10. A service the answers the question "what are you doing?"

And the final culprit in not understanding what Twitter is for are Twitter themselves, who still ask "What are you doing?" at the top of every page. Have you ever read the tweets of somebody who genuinely answers this question? "Just woke up", "going to work", "having lunch", "really tired". Dull, dull, dull, and a lot of the parodies of Twitter harp on this aspect. So let's be clear: this is a terrible way to use Twitter. Twitter is not what you're doing, Twitter is what you're thinking.

What Twitter is for

Twitter is like friend ESP, a portable zeitgeist. It lets you know "what's going on" by telling you not what people are physically doing, but what they're thinking about, planning, reading, watching, paying attention to. You can tap into what your own social circle are thinking about, and if you use Twitter search, you can find out what the twitterverse as a whole is talking about, or filter it down with some keywords to what they think about a particular topic, be it a presidential debate or an ongoing sporting event. Because Twitter is so short, so quick, so instant, and so easily disseminated to mobile devices, it's the closest thing we have to direct brain monitoring. And that's incredibly useful. No service has ever before been convenient enough and widespread enough to capture this data, and it does it in real time. We are just beginning to see the potential of this entirely new data source.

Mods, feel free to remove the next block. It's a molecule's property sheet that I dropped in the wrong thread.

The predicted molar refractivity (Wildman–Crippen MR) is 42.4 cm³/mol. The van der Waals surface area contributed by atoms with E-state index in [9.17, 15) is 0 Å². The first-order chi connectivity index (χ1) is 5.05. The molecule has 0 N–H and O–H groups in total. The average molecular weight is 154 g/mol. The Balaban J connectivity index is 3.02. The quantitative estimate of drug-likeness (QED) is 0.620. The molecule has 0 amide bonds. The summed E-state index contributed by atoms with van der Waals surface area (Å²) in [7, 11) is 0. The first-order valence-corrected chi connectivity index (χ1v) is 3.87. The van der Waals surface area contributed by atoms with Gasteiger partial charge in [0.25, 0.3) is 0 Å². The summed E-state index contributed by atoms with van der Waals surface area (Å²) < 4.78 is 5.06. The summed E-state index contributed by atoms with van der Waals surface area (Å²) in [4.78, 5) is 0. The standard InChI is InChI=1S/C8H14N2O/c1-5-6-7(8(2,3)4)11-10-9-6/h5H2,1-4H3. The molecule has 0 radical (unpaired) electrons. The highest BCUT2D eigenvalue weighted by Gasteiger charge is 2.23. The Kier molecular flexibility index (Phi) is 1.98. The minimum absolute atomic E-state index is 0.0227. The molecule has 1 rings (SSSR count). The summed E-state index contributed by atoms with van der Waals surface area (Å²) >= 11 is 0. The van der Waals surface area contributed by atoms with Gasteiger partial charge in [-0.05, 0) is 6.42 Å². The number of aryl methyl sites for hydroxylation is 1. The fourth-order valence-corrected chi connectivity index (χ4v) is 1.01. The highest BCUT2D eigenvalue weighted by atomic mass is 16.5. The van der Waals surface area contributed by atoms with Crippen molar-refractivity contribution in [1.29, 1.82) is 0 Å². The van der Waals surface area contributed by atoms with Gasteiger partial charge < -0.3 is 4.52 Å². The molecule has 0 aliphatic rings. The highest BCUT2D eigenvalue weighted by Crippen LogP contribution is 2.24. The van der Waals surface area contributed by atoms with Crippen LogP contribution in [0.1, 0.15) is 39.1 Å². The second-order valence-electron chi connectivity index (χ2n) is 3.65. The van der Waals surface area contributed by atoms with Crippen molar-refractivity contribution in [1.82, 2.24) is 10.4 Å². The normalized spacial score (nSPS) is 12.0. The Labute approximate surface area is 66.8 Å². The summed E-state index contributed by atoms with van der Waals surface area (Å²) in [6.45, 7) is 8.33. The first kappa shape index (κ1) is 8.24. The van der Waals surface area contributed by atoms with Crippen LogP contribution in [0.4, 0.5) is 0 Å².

Don't get confused

This "Twitter is the new..." concept is central to a lot of misunderstandings of Twitter, and probably underlies all of the ones I listed above. Twitter is not the new anything. Twitter is nothing but the new Twitter: that very rare thing, an entirely new genre of service, like blogs, social networks, and way back in the day, portals all were. It's its own thing, and trying to analogize it to some other service is as useful as calling airplanes flying buses: sure, they sort of look like buses with wings, but that doesn't mean you use them the same way.